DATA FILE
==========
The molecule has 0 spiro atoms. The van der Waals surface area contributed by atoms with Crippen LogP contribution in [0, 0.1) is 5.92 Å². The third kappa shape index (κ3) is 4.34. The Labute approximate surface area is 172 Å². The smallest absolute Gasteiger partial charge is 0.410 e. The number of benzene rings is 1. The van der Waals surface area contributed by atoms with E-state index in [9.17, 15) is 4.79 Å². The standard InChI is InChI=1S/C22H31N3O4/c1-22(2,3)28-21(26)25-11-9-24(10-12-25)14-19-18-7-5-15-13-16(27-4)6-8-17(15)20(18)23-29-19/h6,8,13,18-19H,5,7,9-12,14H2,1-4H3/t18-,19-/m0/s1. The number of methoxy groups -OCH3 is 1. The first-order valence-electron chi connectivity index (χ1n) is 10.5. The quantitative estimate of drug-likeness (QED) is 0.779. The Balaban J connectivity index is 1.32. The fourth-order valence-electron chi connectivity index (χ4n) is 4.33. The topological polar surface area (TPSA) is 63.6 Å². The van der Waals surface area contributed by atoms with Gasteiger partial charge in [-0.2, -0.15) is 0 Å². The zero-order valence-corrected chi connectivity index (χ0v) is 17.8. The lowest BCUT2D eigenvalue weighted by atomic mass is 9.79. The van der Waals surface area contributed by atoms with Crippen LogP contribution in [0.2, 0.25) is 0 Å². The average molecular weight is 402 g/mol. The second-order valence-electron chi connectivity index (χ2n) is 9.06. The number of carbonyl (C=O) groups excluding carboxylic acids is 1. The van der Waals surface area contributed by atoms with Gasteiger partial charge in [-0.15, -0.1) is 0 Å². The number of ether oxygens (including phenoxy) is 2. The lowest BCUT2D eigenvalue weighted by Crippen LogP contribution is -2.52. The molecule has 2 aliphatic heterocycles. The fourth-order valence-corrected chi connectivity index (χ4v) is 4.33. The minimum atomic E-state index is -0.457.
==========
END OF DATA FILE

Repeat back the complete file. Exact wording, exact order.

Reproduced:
The molecule has 0 spiro atoms. The van der Waals surface area contributed by atoms with Crippen LogP contribution in [0, 0.1) is 5.92 Å². The third kappa shape index (κ3) is 4.34. The Labute approximate surface area is 172 Å². The smallest absolute Gasteiger partial charge is 0.410 e. The number of benzene rings is 1. The van der Waals surface area contributed by atoms with E-state index in [9.17, 15) is 4.79 Å². The standard InChI is InChI=1S/C22H31N3O4/c1-22(2,3)28-21(26)25-11-9-24(10-12-25)14-19-18-7-5-15-13-16(27-4)6-8-17(15)20(18)23-29-19/h6,8,13,18-19H,5,7,9-12,14H2,1-4H3/t18-,19-/m0/s1. The number of methoxy groups -OCH3 is 1. The first-order valence-electron chi connectivity index (χ1n) is 10.5. The quantitative estimate of drug-likeness (QED) is 0.779. The Balaban J connectivity index is 1.32. The fourth-order valence-electron chi connectivity index (χ4n) is 4.33. The topological polar surface area (TPSA) is 63.6 Å². The van der Waals surface area contributed by atoms with Gasteiger partial charge in [-0.2, -0.15) is 0 Å². The zero-order valence-corrected chi connectivity index (χ0v) is 17.8. The lowest BCUT2D eigenvalue weighted by atomic mass is 9.79. The van der Waals surface area contributed by atoms with Crippen LogP contribution in [0.2, 0.25) is 0 Å². The average molecular weight is 402 g/mol. The second-order valence-electron chi connectivity index (χ2n) is 9.06. The number of carbonyl (C=O) groups excluding carboxylic acids is 1. The van der Waals surface area contributed by atoms with Gasteiger partial charge in [-0.15, -0.1) is 0 Å². The number of ether oxygens (including phenoxy) is 2. The lowest BCUT2D eigenvalue weighted by Crippen LogP contribution is -2.52. The molecule has 2 aliphatic heterocycles. The fourth-order valence-corrected chi connectivity index (χ4v) is 4.33. The minimum atomic E-state index is -0.457.